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Vetter Homestead gets OK from city

POULSBO — On paper, the preliminary plat application for the Vetter Homestead appeared tailor-made for approval. However, two words brought the wheels of the Poulsbo City Council to a near halt Wednesday night: open space.

Council members struggled with the open space concept before finally giving their unanimous approval to the proposed 93-unit subdivision on eastside of Vetter Road NE, near Viking Way and State Route 3.

One of the unique aspects of the proposed development is that it includes a 60-foot wide open space that is almost a quarter-mile long in its center. That area, which is designated as an open space/utility corridor, stirred much of the council’s debate.

“I’m no longer thinking of this as park or an open space, it’s a utility corridor in my mind until proven otherwise,” said Councilman Ed Stern.

Associate Planner Karla Boughton said the developer approached the city’s planning department with the idea that the open space could be used for recreation, but that would be determined later in the process.

“Regardless of what recreational improvements the applicant is making, the policy is that they will pay a park mitigation fee,” Boughton said.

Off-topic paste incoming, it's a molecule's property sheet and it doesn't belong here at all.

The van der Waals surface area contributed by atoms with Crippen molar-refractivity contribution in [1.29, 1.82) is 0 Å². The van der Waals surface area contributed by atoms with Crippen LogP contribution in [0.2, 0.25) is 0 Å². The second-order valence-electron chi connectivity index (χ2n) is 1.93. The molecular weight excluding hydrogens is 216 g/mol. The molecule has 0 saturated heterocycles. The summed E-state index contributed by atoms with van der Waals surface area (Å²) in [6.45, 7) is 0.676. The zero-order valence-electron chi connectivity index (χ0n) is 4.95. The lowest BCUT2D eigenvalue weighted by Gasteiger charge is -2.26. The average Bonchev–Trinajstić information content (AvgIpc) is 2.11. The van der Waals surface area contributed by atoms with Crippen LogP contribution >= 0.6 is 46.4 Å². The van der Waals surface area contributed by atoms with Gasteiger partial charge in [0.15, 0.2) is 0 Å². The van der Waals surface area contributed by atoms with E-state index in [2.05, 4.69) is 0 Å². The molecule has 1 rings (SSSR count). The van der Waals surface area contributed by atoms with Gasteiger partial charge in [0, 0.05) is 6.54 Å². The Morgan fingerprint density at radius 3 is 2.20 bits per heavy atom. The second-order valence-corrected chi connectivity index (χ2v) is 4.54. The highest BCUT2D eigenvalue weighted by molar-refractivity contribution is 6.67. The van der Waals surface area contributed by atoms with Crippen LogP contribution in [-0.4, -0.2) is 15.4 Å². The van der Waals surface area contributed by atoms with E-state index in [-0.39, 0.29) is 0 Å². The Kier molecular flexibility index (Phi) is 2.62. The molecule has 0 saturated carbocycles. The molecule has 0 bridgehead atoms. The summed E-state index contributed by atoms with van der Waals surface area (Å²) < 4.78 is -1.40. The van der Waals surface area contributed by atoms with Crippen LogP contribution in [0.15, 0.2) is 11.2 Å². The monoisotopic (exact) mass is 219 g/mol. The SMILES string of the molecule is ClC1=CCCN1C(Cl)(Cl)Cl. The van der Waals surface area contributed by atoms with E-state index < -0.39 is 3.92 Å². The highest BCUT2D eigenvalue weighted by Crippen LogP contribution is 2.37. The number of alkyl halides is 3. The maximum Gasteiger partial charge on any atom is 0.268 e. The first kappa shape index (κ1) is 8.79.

Since this is the preliminary plat, the developer would like the option to use it for utilities if necessary, said Jeff Coombes, project coordinator for property owner Harley Unruh.

“We understand all of the concerns and we can’t create a nightmare for our customers and we don’t want to create one for you,” Coombes said.

Most consumers would rather have the largest lot size possible than have their children playing in an area that is out of their sight, he said.

The final responsibility for the open space would be given to the homeowners’ association, once the development is completed, Coombes said.

“The problem with that is that homeowners’ associations have been hit and miss and have left the city with problems,” Stern said. “I’d like to see the developer give more thought to the open space/utility corridor.”

Councilmen Dale Rudolph and Jeff McGinty disagreed with Stern’s assessment, stating that the homeowners should be able to determine the space’s use.

“It all depends on what they decide to do because they have to live with it,” McGinty said. “You’re right, there’s a risk there.”

The only thing that could possibly go into the open space would be a stormwater bioswale rather than a sewer or water line, Rudolph said.

“I think what’s important is that 93 homeowners will have control over it,” Rudolph said. “I think in hindsight what happened before was a lack of enforcement by the homeowners’ association or the city.”

When the discussion finally settled down, Councilman Mike Regis pointed out that there were, indeed, some challenges with the proposed development.

“(Coombes is) struggling with the engineering himself and I think we need to let him go forward,” Regis said. “I think he’s got an earful of what we want.”

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